Johannes Schindelin <> wrote:
> BTW I take this thread as yet another proof that people are unhappy with
> mail list-based review: if you have to build *that much* tooling around it
> (and Peff & Junio certainly have a megaton of advanced and sophisticated
> tooling around it, holy cow!) it is really incorrect to state that the
> mail list-driven approach works for you. It is much closer to the truth to
> say that the mail-list-plus-loads-of-custom-tools-driven approach works
> for you.
> I am really not a fan of this.
> The theory "it's inclusive because everyone has access to mail" falls on
> its face, badly, when even old timers have to build entire infrastructures
> around it just to begin to be able to use it efficiently.
> It reminds me of an old software developer I met long ago, who claimed CVS
> works for him. He had written tens of thousands of lines of shell scripts,
> is what allowed "CVS" to work for him.
> Same here. Old dogs claim the mail list-approach works for them. Nope.
> Doesn't. Else you would not have written all those custom scripts.

git and cogito started as a bunch of custom scripts, too.
IMHO, it's what makes Free Software (and *nix) great:
users have control to customize and improve things.
With scripts, they don't even need to learn a build process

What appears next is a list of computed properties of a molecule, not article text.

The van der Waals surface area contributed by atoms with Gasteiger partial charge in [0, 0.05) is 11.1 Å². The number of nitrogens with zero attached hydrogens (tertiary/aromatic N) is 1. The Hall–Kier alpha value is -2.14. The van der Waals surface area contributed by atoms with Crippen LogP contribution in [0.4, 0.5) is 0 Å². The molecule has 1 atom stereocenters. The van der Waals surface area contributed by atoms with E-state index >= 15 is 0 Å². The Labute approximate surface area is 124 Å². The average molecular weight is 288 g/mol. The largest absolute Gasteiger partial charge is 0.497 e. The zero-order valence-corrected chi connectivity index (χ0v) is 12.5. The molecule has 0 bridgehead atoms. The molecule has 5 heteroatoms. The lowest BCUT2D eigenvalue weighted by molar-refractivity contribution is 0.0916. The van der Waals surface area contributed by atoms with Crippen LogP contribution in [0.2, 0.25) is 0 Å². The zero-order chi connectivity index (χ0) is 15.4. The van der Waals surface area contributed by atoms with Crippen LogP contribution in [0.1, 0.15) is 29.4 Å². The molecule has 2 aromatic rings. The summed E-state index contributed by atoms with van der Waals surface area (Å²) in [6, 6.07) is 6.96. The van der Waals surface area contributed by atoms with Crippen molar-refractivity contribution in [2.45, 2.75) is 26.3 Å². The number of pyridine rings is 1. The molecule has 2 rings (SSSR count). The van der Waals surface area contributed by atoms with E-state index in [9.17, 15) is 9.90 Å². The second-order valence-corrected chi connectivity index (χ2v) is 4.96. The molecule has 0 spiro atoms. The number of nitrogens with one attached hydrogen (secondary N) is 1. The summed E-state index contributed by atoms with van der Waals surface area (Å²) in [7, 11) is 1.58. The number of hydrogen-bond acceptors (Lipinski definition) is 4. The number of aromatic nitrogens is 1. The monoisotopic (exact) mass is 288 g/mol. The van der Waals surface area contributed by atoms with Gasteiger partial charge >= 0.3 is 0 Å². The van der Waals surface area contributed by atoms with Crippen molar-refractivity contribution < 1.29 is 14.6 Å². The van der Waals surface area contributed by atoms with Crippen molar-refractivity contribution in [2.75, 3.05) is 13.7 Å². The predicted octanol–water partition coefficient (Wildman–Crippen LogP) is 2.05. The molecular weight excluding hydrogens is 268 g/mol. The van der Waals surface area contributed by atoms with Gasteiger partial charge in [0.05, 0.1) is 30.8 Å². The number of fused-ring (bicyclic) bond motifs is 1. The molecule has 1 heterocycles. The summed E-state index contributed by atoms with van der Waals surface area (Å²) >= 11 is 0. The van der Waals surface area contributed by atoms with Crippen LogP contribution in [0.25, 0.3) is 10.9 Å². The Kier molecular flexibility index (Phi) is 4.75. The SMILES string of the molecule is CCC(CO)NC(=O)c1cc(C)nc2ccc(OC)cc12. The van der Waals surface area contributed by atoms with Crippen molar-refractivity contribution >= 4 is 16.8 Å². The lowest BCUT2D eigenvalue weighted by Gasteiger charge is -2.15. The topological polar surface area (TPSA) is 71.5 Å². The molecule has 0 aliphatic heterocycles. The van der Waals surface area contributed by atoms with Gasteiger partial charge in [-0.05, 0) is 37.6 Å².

to do so.

I see a choice of mail client as no different than a choice of
text editor.  Neither my mail client or text editor is heavily
customized.  The key feature I rely on from both tools is piping
data to external commands.

OTOH, today, I see people using git aliases all the time which
look more like ASM instructions than user commands.

Is the widespread use of these aliases a deficiency to git?
Maybe, I don't know.

Normally, I do not care about aliases: it's a private thing;
but it also makes it incredibly difficult for me to help
users when they're exposed in public.

Users ought to be able to pick, choose, and replace tools as
they wish as long as an interchange format remains stable
and widely-supported.

Fwiw, I still use patch(1) pretty often, even on patches
generated with git.  I see nothing wrong with that; patch is
lenient in ways git-apply was explicitly designed not to be.
And I don't always use git send-email or my normal MUA for
sending; or use git for generating diffs.  I do:

        diff -u a b | mail -s WIP-blah-blah $SOMEONE

While you and I are long-time git hackers, I don't think it's
reasonable for everyone to use git or git-specific tools;
even to git.git for one-offs like portability or doc fixes.

Even today, at least one Linux kernel hacker still uses quilt to
generate patches:
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